Understanding Model Characteristics in .NET

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Understanding Model Characteristics
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Models are generally developed to satisfy speci c needs of the analyst. Although models may appear to match two different analysis needs, they may not satisfy the requirements. Consider the following example:
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EXAMPLE 51.3
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Let s suppose Analyst A requires a sensor model to investigate a technical issue. Analyst A develops a functional model of Sensor XYZ to meet their needs of understanding the behavioral responses to external stimuli. Later, Analyst B in another organization researches the marketplace and learns that Analyst A has already developed a sensor model that may be available. However, Analyst B soon learns that the model describes the functional behavior of Sensor XYZ whereas Analyst B is interested in the physical model of Sensor XYZ. As a result, Analyst B either creates their own physical model of Sensor XYZ or translates the functional domain model into the physical domain.
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Understanding Model Fidelity
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One of the challenges of modeling and simulation is determining the type of model you need. Ideally, you would want a perfect model readily available so that you could provide simple inputs and conduct WHAT IF games with reliable results. Due to the complexities and practicalities of modeling, among which are cost and schedule constraints, models are estimates or approximations of reality termed levels of delity. For example, is a rst-order approximation suf cient Second-order Third-order etc. The question we have to answer is: WHAT minimum level of delity do we need for a speci c area of investigation Consider the following examples:
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EXAMPLE 51.4
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Hypothetically, a mechanical gear system has a transfer function that can be described mathematically as y = 0.1x where x = input and y = output. You may nd a simple analytical math model may be suf cient for some applications. In other applications the area of analytical investigation might require a physical model of each component within the gear train, including the frictional losses due to the loading effects on axle bearings.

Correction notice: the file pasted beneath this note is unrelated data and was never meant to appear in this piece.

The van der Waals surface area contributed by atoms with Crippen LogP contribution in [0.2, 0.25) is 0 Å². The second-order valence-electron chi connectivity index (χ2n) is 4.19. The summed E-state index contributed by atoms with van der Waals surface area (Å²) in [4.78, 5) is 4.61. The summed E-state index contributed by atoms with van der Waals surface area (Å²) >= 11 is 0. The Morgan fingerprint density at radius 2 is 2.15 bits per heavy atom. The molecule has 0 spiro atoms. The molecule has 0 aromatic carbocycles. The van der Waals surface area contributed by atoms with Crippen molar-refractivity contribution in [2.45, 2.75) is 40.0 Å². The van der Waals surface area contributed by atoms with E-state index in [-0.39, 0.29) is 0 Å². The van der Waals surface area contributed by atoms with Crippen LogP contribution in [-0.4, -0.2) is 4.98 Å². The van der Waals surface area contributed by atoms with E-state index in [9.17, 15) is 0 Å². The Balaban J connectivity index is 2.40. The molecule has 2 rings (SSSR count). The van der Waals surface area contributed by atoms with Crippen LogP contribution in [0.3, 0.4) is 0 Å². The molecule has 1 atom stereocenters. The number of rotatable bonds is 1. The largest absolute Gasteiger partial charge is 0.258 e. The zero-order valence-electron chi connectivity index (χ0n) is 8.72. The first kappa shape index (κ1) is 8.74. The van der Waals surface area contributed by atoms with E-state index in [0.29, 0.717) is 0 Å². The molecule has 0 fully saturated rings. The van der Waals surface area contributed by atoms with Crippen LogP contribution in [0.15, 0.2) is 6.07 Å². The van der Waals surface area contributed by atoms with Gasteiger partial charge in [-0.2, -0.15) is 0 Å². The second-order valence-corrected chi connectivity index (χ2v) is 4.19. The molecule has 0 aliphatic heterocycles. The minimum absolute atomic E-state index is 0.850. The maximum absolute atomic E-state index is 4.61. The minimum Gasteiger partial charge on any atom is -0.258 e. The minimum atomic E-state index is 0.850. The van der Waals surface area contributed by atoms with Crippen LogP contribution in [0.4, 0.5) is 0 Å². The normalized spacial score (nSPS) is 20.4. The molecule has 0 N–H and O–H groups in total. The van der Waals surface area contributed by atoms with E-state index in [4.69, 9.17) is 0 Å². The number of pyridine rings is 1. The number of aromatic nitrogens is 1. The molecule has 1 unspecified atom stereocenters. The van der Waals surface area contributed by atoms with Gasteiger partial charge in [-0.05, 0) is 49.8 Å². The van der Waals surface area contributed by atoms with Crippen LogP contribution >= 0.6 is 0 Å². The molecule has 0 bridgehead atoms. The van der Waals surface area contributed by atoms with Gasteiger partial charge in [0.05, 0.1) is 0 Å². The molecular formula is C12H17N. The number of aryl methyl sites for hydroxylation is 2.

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51.3 Models
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EXAMPLE 51.5
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Let s assume you are developing an aircraft simulator. The key questions are:
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1. Are computer-generated graphic displays of cockpit instruments with simulated moving needle instruments and touch screen switches suf cient, or do you need the actual working hardware used in the real cockpit to conduct training 2. What level of delity in the instruments do you need to provide pilot trainees with the look and feel of ying the actual aircraft 3. Is a static cockpit platform suf cient for training, or do you need a three-axis motion simulator to provide the level of delity in realistic training The point of these examples is: SEs, in collaboration with analysts, the Acquirer, and Users, must be able to determine WHAT levels of delity are required and then be able to specify it. In the case of simulator training systems, various levels of delity may be acceptable. Where this is the case, create a matrix to specify the level of delity required for each physical item and include scoping de nitions of each level of delity. To illustrate this point, consider the following example:
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EXAMPLE 51.6
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The level of delity required for some switches may indicate computer-generated images are suf cient. Touch screen displays that enable switch activation by touch may be acceptable to create the effects of ipping switches.
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EXAMPLE 51.7
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In other instances hand controls, brake pedals, and other mechanisms may require actual working devices that provide the tactile look and feel of devices of the actual system.
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Specifying Model Fidelity
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Understanding model delity is often a challenge. One of the objectives of modeling and simulation is being able to realistically model the real world. In the case of training simulators that require visual representations of the environment inside and outside the simulated vehicle, what level of delity in the terrain and trees and cultural features such as roads, bridges, and buildings is necessary and suf cient for training purposes Are computer-generated images with synthetic texture suf cient for landscapes Do you require photographic images with computer-generated texture The answer to these questions depends on trade-offs between resources available and the positive or negative impacts to training. Increasing the level of delity typically requires signi cantly more resources such as data storage or computer processing performance. Concepts such as cost as an independent variable (CAIV) enable Acquirer decision makers to assess WHAT level of CAPABILITY can be achieved at WHAT cost.
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